When I was a kid, way up north in Kapuskasing, there were two men in town who had motorcycles — that I knew of, anyway. One guy had a big Harley-Davidson and the other rode a somewhat smaller bike that might also have been a Harley but could just as easily been something else.
I can’t remember the name of the fellow with the big Harley but he dressed himself like Marlon Brando in what is considered to be the first outlaw biker movie, The Wild One. Which means he wore a black leather jacket, jeans, and a motorcycle captain’s hat. The guy with the smaller bike was René Boulianne, and he lived on Bowman Ave. He kept his cycle in a tent, and I would sneak in to watch him change the oil and perform other routine maintenance tasks.
Try as I might, though, René Boulianne would never take me for a ride. I was in awe as he would talk about riding down Hwy. 11 to Toronto and back, but that’s as close to his bike that I ever got.
Marlon Brando, though (I might as well call him that), lived in a house on Dominion Ave., that had a garage in the lane behind. I would go over and stand watch as he would fiddle with this or that on the big machine, and every now and again, he’d say, “C’mon — hop on,” and he’d drive me around the block.
I remember one Saturday morning in particular, when it was about 9 a.m., and the sun was up in the east but not very far up, and I watched our shadow dance along the side of the road as we roared along Riverside Dr. I felt like a knight riding out to do battle, and it didn’t bother me at all that someone else was driving, because I didn’t see him in that shadow, only me.
I’ve mentioned previously about learning how to drive by watching my father’s every move. Which is true, but in fact, I would be sitting behind him in the back seat with my arms stretched out along the rear of the front bench seat, pretending to be riding a motorcycle to Toronto, just like René Boulianne.
Unfortunately, as I’ve also mentioned previously, I had a near-death experience on a motorcycle when I was 16 that kind of put me off riding the things my entire life since, but that doesn’t mean I still don’t feel the stirrings of romance when I see one on the road. Or read about them. Or go to motorcycle shows and find out about everything that’s new when spring is just around the corner and another riding season beckons.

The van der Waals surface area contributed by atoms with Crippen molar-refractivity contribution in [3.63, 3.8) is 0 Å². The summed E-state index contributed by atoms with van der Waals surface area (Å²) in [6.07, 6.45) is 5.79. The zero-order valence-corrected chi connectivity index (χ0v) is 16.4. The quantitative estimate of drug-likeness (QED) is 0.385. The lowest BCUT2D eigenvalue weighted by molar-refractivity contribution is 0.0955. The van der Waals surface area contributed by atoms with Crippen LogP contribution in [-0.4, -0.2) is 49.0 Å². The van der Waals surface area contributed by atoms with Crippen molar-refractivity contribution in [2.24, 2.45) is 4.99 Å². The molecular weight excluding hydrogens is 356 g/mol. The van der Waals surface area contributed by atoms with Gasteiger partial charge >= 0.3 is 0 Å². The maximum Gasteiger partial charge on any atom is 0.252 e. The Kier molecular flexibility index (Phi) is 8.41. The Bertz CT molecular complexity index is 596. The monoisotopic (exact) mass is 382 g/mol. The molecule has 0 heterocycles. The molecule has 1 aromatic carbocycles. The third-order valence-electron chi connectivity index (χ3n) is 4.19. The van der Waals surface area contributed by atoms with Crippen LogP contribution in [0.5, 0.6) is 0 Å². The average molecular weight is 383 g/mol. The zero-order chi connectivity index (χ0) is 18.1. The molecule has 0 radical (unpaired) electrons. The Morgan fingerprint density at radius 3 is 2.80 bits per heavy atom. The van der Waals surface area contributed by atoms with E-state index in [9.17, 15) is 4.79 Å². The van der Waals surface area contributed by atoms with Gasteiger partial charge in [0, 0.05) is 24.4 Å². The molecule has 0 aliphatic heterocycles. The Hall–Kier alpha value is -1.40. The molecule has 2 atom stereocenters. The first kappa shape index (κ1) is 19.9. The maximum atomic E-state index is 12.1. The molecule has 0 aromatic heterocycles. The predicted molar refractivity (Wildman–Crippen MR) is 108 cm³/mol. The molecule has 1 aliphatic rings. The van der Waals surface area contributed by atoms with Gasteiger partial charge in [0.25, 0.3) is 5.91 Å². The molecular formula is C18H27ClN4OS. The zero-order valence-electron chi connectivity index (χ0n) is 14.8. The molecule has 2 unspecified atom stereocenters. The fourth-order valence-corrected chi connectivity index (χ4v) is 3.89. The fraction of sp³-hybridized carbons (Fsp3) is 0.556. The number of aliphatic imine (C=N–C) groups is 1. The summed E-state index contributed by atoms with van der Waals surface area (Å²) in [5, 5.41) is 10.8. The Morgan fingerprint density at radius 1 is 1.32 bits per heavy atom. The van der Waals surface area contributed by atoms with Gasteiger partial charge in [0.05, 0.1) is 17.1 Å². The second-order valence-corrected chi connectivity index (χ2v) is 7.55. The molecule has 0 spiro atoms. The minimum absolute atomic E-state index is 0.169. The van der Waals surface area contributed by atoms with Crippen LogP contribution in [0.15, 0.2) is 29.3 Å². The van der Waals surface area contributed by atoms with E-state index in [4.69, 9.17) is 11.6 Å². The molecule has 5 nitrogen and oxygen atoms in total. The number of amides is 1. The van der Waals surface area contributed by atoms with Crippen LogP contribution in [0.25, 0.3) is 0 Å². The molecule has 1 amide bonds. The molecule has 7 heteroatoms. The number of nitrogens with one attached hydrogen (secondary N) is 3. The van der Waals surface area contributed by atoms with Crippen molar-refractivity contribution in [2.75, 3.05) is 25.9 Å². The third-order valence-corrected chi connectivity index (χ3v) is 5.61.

Which brings me to the point of this story today. In two weeks minus a day, the Motorcycle Shows-Toronto, presented by Dalton Timmis Insurance, will open at the Enercare Centre down at Exhibition Place, and the world’s top brands will showcase their latest technology and newest products.
The brand lineup includes (in alphabetical order): Aprilia, BMW Motorrad, Harley-Davidson, Ducati, Honda, Indian, Kawasaki, KTM, Moto Guzzi, Piaggio, Polaris, Suzuki, Triumph, Vespa, and Yamaha.
The show will open at noon that Friday, Feb. 16, and run through till Sunday afternoon, Feb. 18, at 5 p.m., with doors opening at 10 a.m., both Saturday and Sunday. Family tickets (two adults, two youths) are $42; adults (15 and over) must pay $19 to get in. Youth tickets (6-14) are $11, and seniors tickets (65 and over) are $14. All prices include HST. Kids 6 and under are free. And if you want to save $3 off an adult admission, buy your tickets online at www.torontomotorcycleshow.ca before Feb. 13.